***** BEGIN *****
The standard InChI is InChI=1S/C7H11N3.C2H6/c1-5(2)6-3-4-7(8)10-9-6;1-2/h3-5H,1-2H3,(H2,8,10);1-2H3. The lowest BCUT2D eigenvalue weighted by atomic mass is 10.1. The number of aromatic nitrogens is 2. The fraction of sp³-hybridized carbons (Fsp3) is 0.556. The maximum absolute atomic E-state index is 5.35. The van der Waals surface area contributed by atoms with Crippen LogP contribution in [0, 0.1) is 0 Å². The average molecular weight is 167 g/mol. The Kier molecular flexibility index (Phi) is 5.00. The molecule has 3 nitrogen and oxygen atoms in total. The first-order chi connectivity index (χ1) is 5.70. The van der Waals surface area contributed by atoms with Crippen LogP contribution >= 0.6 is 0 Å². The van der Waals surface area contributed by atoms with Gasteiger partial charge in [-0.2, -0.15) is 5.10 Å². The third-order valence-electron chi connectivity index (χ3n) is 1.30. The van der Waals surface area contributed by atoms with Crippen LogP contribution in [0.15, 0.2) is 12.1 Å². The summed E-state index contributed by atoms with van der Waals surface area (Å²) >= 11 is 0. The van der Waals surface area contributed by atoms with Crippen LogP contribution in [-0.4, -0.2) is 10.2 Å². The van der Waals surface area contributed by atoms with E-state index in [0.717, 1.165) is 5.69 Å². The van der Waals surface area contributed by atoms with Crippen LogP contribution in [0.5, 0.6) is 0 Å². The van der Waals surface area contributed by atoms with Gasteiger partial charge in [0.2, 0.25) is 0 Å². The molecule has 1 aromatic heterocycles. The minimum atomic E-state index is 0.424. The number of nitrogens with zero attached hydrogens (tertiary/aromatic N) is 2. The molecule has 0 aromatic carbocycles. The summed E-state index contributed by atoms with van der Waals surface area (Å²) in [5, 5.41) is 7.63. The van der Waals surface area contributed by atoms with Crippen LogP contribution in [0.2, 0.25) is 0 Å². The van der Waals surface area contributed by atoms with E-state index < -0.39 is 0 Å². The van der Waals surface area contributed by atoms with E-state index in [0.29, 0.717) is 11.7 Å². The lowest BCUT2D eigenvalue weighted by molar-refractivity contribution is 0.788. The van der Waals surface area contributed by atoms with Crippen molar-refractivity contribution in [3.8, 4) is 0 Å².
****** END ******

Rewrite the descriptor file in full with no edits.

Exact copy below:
The standard InChI is InChI=1S/C7H11N3.C2H6/c1-5(2)6-3-4-7(8)10-9-6;1-2/h3-5H,1-2H3,(H2,8,10);1-2H3. The lowest BCUT2D eigenvalue weighted by atomic mass is 10.1. The number of aromatic nitrogens is 2. The fraction of sp³-hybridized carbons (Fsp3) is 0.556. The maximum absolute atomic E-state index is 5.35. The van der Waals surface area contributed by atoms with Crippen LogP contribution in [0, 0.1) is 0 Å². The average molecular weight is 167 g/mol. The Kier molecular flexibility index (Phi) is 5.00. The molecule has 3 nitrogen and oxygen atoms in total. The first-order chi connectivity index (χ1) is 5.70. The van der Waals surface area contributed by atoms with Crippen LogP contribution >= 0.6 is 0 Å². The van der Waals surface area contributed by atoms with Gasteiger partial charge in [-0.2, -0.15) is 5.10 Å². The third-order valence-electron chi connectivity index (χ3n) is 1.30. The van der Waals surface area contributed by atoms with Crippen LogP contribution in [0.15, 0.2) is 12.1 Å². The summed E-state index contributed by atoms with van der Waals surface area (Å²) >= 11 is 0. The van der Waals surface area contributed by atoms with Crippen LogP contribution in [-0.4, -0.2) is 10.2 Å². The van der Waals surface area contributed by atoms with E-state index in [0.717, 1.165) is 5.69 Å². The van der Waals surface area contributed by atoms with Crippen LogP contribution in [0.5, 0.6) is 0 Å². The van der Waals surface area contributed by atoms with Gasteiger partial charge in [0.2, 0.25) is 0 Å². The molecule has 1 aromatic heterocycles. The minimum atomic E-state index is 0.424. The number of nitrogens with zero attached hydrogens (tertiary/aromatic N) is 2. The molecule has 0 aromatic carbocycles. The summed E-state index contributed by atoms with van der Waals surface area (Å²) in [5, 5.41) is 7.63. The van der Waals surface area contributed by atoms with Crippen LogP contribution in [0.2, 0.25) is 0 Å². The van der Waals surface area contributed by atoms with E-state index < -0.39 is 0 Å². The van der Waals surface area contributed by atoms with E-state index in [0.29, 0.717) is 11.7 Å². The lowest BCUT2D eigenvalue weighted by molar-refractivity contribution is 0.788. The van der Waals surface area contributed by atoms with Crippen molar-refractivity contribution in [3.8, 4) is 0 Å².